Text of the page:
The Australians have stopped recognising UK qualifications.
Well GP land certainly is exciting, but not in a good way.
Better getting a taxi for anything not including spillage of body fluids. To be fair to the ambulance service, if there was a charge for each use, they would be engaged in far fewer calls.
Great idea. Home visits put both the patient and particularly doctor at risk. They are time consuming and of no benefit unless the patient is dead (to confirm death) or dying (by agreement of the doctor for terminal care). For the genuinely housebound they can be of in a very small proportion of the calls actually requested. For acute care they are a liability. The patient should pay for them directly.
NHS. Free at the point of exploitation.
I waited 1 hour 40 minutes for a suspected myocardial infarction (not an arrest) recently. Perhaps GPs should be provided with green lights to go on their cars and simply drive casualties straight to hospital. You are tied up with these patients till the ambulance arrives anyway. I don't imagine there would be any more deaths en route than there are from delayed ambulances.
This is why pets are so valuable. They keep you in a routine and you can talk to them too. They are also generally a lot less demanding than kids.
Maybe it would be better to check whether statins make that much difference to total mortality and the cost of this in terms of drugs, tests and health care professionals time, before they roll this out.
Truth finder, you are right. What is even more worrying is that the royal colleges have jointly issued a directive saying that the standard of care for negligence should be determined by these guidelines. From a pragmatic stance it would make more sense to cut the number of people who go for the diagnostic tests to what is actually achievable.
I've been selected for random security checks plenty of times and I am a white, old, female.
My husband and kids all get these too. The plane won't move until everyone is strapped in and if he was either holding up embarkation or holding up the taxi to the runway then the flight could have missed their slot. This would lead to a whole array of knock on effects. Maybe the crew had a point.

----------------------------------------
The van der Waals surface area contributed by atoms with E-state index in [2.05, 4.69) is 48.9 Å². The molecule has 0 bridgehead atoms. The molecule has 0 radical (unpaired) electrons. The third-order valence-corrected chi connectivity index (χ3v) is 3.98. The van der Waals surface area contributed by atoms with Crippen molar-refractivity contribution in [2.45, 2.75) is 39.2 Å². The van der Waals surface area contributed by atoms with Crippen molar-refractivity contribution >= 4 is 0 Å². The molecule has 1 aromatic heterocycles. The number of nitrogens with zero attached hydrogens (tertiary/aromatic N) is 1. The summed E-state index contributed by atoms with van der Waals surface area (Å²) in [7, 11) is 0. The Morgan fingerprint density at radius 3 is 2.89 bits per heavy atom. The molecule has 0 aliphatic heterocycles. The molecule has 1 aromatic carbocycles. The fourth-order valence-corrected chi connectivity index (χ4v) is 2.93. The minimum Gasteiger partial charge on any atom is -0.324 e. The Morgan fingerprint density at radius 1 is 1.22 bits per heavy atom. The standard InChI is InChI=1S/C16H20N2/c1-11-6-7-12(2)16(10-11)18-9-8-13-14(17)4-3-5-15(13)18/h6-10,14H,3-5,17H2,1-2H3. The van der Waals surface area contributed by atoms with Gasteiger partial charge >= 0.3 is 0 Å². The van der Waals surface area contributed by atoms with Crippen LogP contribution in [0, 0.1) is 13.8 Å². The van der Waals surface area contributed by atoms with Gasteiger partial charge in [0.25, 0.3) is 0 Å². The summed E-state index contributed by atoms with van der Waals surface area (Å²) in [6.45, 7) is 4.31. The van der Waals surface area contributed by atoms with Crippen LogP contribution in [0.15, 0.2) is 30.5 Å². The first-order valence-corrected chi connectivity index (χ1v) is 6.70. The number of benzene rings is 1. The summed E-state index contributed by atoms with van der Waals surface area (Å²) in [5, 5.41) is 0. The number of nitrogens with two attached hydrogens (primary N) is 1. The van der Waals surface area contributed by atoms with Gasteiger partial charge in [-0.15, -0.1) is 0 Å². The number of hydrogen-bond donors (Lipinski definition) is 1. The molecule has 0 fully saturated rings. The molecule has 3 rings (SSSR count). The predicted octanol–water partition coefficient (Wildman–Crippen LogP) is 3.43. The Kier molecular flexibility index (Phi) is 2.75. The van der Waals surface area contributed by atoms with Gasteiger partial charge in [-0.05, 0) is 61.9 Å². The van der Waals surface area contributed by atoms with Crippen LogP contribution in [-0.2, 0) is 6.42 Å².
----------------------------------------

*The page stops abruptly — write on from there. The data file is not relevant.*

The peroxide then needs to be made available to pharmacists who can be trained to sell it to patients for this condition.
I don't think that Nadine's views on abortion are unreasonable at all. 23 week old babies can survive with medical help when they are wanted. Great efforts are made to keep them as healthy as possible. It seems unreasonable to me to be killing babies of this age for reasons of societal expediency. Some degree of cool off period is also helpful so that the decision is not later regretted. Between seeing a GP and the deed being done is usually longer than ten days unless the private sector is much more efficient. Like it or not there are two (or more) human lives to consider when it comes to induced abortion. Women do have control over their own bodies. They can usually choose whether or not to use contraception, whether or not to have sex, whether or not to have sex with a man, and whether or not he is required to use a condom, and whether or not they will do a pregnancy test, whether or not they will attend a chemist for the morning after pill, and whether or not they will see a GP. By the time a late abortion is being considered, apart from foetal abnormality which can't always be diagnosed in the first trimester, the woman has usually had a whole series of choices over what to do with her own body.
Just on the cusp of retirement as well. What a shame.